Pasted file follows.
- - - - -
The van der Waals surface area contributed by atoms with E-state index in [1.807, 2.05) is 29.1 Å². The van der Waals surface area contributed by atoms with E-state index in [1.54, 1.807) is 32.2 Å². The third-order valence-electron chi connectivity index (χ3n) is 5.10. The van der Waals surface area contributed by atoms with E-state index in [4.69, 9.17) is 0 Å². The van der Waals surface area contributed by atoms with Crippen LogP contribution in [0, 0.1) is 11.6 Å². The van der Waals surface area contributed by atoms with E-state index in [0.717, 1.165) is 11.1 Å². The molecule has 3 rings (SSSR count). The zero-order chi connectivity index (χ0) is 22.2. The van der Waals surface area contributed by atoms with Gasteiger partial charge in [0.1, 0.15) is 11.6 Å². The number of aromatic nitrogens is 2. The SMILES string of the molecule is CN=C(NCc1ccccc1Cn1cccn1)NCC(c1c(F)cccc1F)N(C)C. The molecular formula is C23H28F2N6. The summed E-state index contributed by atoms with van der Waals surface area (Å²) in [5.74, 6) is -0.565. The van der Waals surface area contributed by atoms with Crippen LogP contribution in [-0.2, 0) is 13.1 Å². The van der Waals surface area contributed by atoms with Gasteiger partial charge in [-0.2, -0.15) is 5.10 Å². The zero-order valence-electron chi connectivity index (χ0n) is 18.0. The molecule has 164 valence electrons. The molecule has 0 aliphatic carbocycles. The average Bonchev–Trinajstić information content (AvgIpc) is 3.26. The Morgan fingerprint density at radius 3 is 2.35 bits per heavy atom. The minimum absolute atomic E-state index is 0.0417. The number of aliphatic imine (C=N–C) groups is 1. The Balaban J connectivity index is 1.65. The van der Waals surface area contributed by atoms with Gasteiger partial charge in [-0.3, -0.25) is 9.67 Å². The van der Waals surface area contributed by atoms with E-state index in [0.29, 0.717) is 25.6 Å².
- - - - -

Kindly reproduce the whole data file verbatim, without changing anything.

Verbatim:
The van der Waals surface area contributed by atoms with E-state index in [1.807, 2.05) is 29.1 Å². The van der Waals surface area contributed by atoms with E-state index in [1.54, 1.807) is 32.2 Å². The third-order valence-electron chi connectivity index (χ3n) is 5.10. The van der Waals surface area contributed by atoms with E-state index in [4.69, 9.17) is 0 Å². The van der Waals surface area contributed by atoms with Crippen LogP contribution in [0, 0.1) is 11.6 Å². The van der Waals surface area contributed by atoms with E-state index in [0.717, 1.165) is 11.1 Å². The molecule has 3 rings (SSSR count). The zero-order chi connectivity index (χ0) is 22.2. The van der Waals surface area contributed by atoms with Gasteiger partial charge in [0.1, 0.15) is 11.6 Å². The number of aromatic nitrogens is 2. The SMILES string of the molecule is CN=C(NCc1ccccc1Cn1cccn1)NCC(c1c(F)cccc1F)N(C)C. The molecular formula is C23H28F2N6. The summed E-state index contributed by atoms with van der Waals surface area (Å²) in [5.74, 6) is -0.565. The van der Waals surface area contributed by atoms with Crippen LogP contribution in [-0.2, 0) is 13.1 Å². The van der Waals surface area contributed by atoms with Gasteiger partial charge in [-0.2, -0.15) is 5.10 Å². The zero-order valence-electron chi connectivity index (χ0n) is 18.0. The molecule has 164 valence electrons. The molecule has 0 aliphatic carbocycles. The average Bonchev–Trinajstić information content (AvgIpc) is 3.26. The Morgan fingerprint density at radius 3 is 2.35 bits per heavy atom. The minimum absolute atomic E-state index is 0.0417. The number of aliphatic imine (C=N–C) groups is 1. The Balaban J connectivity index is 1.65. The van der Waals surface area contributed by atoms with Gasteiger partial charge in [-0.3, -0.25) is 9.67 Å². The van der Waals surface area contributed by atoms with E-state index in [0.29, 0.717) is 25.6 Å².